- The Naysayers: Dr. John Holloszy, a Washington University lead investigator thinks 99% of Americans can't stick with it. Other doctors think calorie-restriction requires too much individual effort--too much in medical resources--too much in counseling. Dr. Robert Krikorian, a neuropsychologist who happens to be a long-time follower of a calorie-restriction diet himself-- thinks that most people won't pay attention to how much they eat--and they would refuse to keep up the organizational requirements necessary for such a diet.
- The Boosters: Many doctors involved in CALERIE are surprised & encouraged at the high level of compliance with the diet.
- The Participants: All of the subjects that Times writer Jon Gertner spoke with intended to continue with calorie-restriction when the trial ended. Liz Ewen likened it to Weight Watchers (& I agree). Given the right online tools, some sort of infrastructure, group meetings, and dietitians available for support, Ewen thinks it's suitable for many people. "It's really not much more than embarking on a diet that teaches you how to eat normal foods but make better choices!"
- Some of the first of the group to finish: Most of "first finishers" plan to keep up the diet--but switch to estimating the calories, rather than counting them precisely. Josh McMichael finished up with CALERIE in September. In the few weeks since ending the program he gained eight pounds--but it's now mostly gone. "I tried the new massive burgers at Burger King," he said. "Twice. Wasn't worth the side effects. I think I've gotten over things like that. For the most part."
- Dr. Luigi Fontana of Washington University in St. Louis. "My perception right now is the effects of calorie restriction are multiple, so I think it is highly difficult to find one, or two, or three drugs that will mimic such a complex effect." And although he isn't optimistic that calorie restriction will gain traction in the general public, he does believe an important common sense lesson will be learned from the experiment:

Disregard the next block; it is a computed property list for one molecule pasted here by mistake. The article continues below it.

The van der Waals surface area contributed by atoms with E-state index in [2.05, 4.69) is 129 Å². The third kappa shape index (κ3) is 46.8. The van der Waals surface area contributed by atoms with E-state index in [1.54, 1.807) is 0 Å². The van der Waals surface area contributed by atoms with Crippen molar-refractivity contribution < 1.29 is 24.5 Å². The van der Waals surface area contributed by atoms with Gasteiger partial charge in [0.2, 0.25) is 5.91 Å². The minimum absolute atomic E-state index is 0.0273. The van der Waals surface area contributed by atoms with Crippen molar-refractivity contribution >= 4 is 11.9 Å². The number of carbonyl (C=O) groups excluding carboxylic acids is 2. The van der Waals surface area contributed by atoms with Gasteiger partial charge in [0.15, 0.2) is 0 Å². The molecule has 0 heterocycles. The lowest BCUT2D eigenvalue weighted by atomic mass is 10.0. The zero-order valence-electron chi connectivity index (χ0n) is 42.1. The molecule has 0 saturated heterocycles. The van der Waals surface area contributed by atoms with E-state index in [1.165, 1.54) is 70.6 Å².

"Eating less is better than eating more, especially if it's a nutritious mix of whole grains, fruits, vegetables and the like. The evidence is overwhelming now that it will improve your health and will improve your chances of living healthier and probably longer."
- Dr. Susan Roberts of Tufts University in Boston: Roberts thinks the study will have greater effects than the average clinical trial. "I don't know why anyone would take drugs when they could do something like this--calorie-restriction," said Roberts.
The Healthy Librarian Weighs in on Calorie Restriction
For my money, the folks in the CALERIE study are following a plan that seems very similar to:
- Dr. Joel Fuhrman's Eat for Health: Lose Weight, Keep It Off, Look Younger, and Liver Longer
- Dr. Susan Roberts' (a CALERIE lead investigator) Instinct Diet
- Dr. Caldwell Essestyn's Prevent and Reverse Heart Disease
- The Weight Watcher's diet plan
Easiest way to cut calories: ditch added fats, like butter, margarine, mayo, cooking oils, salad dressings, desserts, high-fat dairy like cheese & ice cream, and the after-dinner snacking.Foods highest in nutrient density:
*Dr.Fuhrman’s Aggregate Nutrient Density Index
Top 30 Super Foods Score
1. Collard, mustard, & turnip greens 1000
2. Kale 1000
3. Watercress 1000
4. Bok choy 824
5. Spinach 739
6. Brussels sprouts 672
7. Swiss chard 670
8. Arugula 559
9. Radish 554
10. Cabbage 481
11. Bean sprouts 444
12. Red peppers 420
13. Romaine lettuce 389
14. Broccoli 376
15. Carrot juice 344
16. Tomatoes & tomato products 190-300
17. Cauliflower 295
18. Strawberries 212
19. Pomegranate juice 193
20. Blackberries 178
21. Plums 157
22. Raspberries 145
23. Blueberries 130
24. Papaya 118
25. Brazil nuts 116
26. Oranges 109
27. Tofu 86
28. Beans (all varieties) 55-70
29. Seeds: flaxseed, sunflower, sesame 45
30. Walnuts 29
Drugs or Diet? I find it interesting that the only cure for celiac disease (the inability to digest gluten) is to follow a gluten-free diet. There are no pharmaceutical or surgical cures. People with celiac who want to get better just follow a gluten-free diet.
Yet, when it comes to the diseases of aging, like Type 2 diabetes, some cancers, and cardiovascular diseases--most physicians find that the majority of people are unwilling to follow a diet even if it promises to free them from these diseases. Oh well!
Do you think such a diet is ready for Prime Time? Would you be willing to give it a try?